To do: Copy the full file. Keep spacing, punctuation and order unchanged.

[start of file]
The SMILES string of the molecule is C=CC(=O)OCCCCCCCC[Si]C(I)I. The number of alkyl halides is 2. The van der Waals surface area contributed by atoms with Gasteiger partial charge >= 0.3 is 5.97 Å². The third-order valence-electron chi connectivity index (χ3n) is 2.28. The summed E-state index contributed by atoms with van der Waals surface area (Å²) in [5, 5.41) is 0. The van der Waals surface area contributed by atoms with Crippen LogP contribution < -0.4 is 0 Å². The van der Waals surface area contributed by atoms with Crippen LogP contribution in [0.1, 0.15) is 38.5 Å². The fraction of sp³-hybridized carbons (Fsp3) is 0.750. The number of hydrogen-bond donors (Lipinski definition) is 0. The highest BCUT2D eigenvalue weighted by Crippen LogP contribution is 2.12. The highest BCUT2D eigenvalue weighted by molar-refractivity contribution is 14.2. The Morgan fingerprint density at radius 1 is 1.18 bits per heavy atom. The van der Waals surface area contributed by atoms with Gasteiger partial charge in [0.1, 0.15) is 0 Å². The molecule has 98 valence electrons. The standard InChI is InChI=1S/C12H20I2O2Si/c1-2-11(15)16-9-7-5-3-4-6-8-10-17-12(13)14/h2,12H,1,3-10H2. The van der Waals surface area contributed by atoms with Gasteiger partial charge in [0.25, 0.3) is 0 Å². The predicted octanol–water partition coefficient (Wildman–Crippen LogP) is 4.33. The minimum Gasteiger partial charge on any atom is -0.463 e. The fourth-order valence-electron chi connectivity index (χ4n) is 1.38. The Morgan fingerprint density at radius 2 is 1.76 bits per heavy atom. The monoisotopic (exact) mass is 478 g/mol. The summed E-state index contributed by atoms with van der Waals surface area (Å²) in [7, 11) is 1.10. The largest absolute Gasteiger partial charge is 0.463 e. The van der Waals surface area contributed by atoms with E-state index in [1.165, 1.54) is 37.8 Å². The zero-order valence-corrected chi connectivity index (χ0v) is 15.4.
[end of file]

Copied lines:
The SMILES string of the molecule is C=CC(=O)OCCCCCCCC[Si]C(I)I. The number of alkyl halides is 2. The van der Waals surface area contributed by atoms with Gasteiger partial charge >= 0.3 is 5.97 Å². The third-order valence-electron chi connectivity index (χ3n) is 2.28. The summed E-state index contributed by atoms with van der Waals surface area (Å²) in [5, 5.41) is 0. The van der Waals surface area contributed by atoms with Crippen LogP contribution < -0.4 is 0 Å². The van der Waals surface area contributed by atoms with Crippen LogP contribution in [0.1, 0.15) is 38.5 Å². The fraction of sp³-hybridized carbons (Fsp3) is 0.750. The number of hydrogen-bond donors (Lipinski definition) is 0. The highest BCUT2D eigenvalue weighted by Crippen LogP contribution is 2.12. The highest BCUT2D eigenvalue weighted by molar-refractivity contribution is 14.2. The Morgan fingerprint density at radius 1 is 1.18 bits per heavy atom. The van der Waals surface area contributed by atoms with Gasteiger partial charge in [0.1, 0.15) is 0 Å². The molecule has 98 valence electrons. The standard InChI is InChI=1S/C12H20I2O2Si/c1-2-11(15)16-9-7-5-3-4-6-8-10-17-12(13)14/h2,12H,1,3-10H2. The van der Waals surface area contributed by atoms with Gasteiger partial charge in [0.25, 0.3) is 0 Å². The predicted octanol–water partition coefficient (Wildman–Crippen LogP) is 4.33. The minimum Gasteiger partial charge on any atom is -0.463 e. The fourth-order valence-electron chi connectivity index (χ4n) is 1.38. The Morgan fingerprint density at radius 2 is 1.76 bits per heavy atom. The monoisotopic (exact) mass is 478 g/mol. The summed E-state index contributed by atoms with van der Waals surface area (Å²) in [7, 11) is 1.10. The largest absolute Gasteiger partial charge is 0.463 e. The van der Waals surface area contributed by atoms with E-state index in [1.165, 1.54) is 37.8 Å². The zero-order valence-corrected chi connectivity index (χ0v) is 15.4.